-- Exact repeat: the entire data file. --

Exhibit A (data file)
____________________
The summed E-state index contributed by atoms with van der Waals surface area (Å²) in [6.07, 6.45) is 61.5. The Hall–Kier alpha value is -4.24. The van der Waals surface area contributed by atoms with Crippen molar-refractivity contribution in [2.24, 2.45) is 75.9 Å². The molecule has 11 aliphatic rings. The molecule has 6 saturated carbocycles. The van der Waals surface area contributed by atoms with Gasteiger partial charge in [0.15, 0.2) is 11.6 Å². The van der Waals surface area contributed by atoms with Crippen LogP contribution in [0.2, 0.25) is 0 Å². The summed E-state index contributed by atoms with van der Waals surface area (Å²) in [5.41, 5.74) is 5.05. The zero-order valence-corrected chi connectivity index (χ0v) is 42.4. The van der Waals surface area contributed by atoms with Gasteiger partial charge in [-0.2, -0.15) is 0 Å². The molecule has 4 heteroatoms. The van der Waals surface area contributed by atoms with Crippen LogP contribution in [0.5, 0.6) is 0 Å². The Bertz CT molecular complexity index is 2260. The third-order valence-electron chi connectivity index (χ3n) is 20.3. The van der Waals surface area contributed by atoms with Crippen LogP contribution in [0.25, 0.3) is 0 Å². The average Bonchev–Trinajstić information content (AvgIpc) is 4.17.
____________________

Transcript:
The summed E-state index contributed by atoms with van der Waals surface area (Å²) in [6.07, 6.45) is 61.5. The Hall–Kier alpha value is -4.24. The van der Waals surface area contributed by atoms with Crippen molar-refractivity contribution in [2.24, 2.45) is 75.9 Å². The molecule has 11 aliphatic rings. The molecule has 6 saturated carbocycles. The van der Waals surface area contributed by atoms with Gasteiger partial charge in [0.15, 0.2) is 11.6 Å². The van der Waals surface area contributed by atoms with Crippen LogP contribution in [0.2, 0.25) is 0 Å². The summed E-state index contributed by atoms with van der Waals surface area (Å²) in [5.41, 5.74) is 5.05. The zero-order valence-corrected chi connectivity index (χ0v) is 42.4. The van der Waals surface area contributed by atoms with Gasteiger partial charge in [-0.2, -0.15) is 0 Å². The molecule has 4 heteroatoms. The van der Waals surface area contributed by atoms with Crippen LogP contribution in [0.5, 0.6) is 0 Å². The Bertz CT molecular complexity index is 2260. The third-order valence-electron chi connectivity index (χ3n) is 20.3. The van der Waals surface area contributed by atoms with Crippen LogP contribution in [0.25, 0.3) is 0 Å². The average Bonchev–Trinajstić information content (AvgIpc) is 4.17.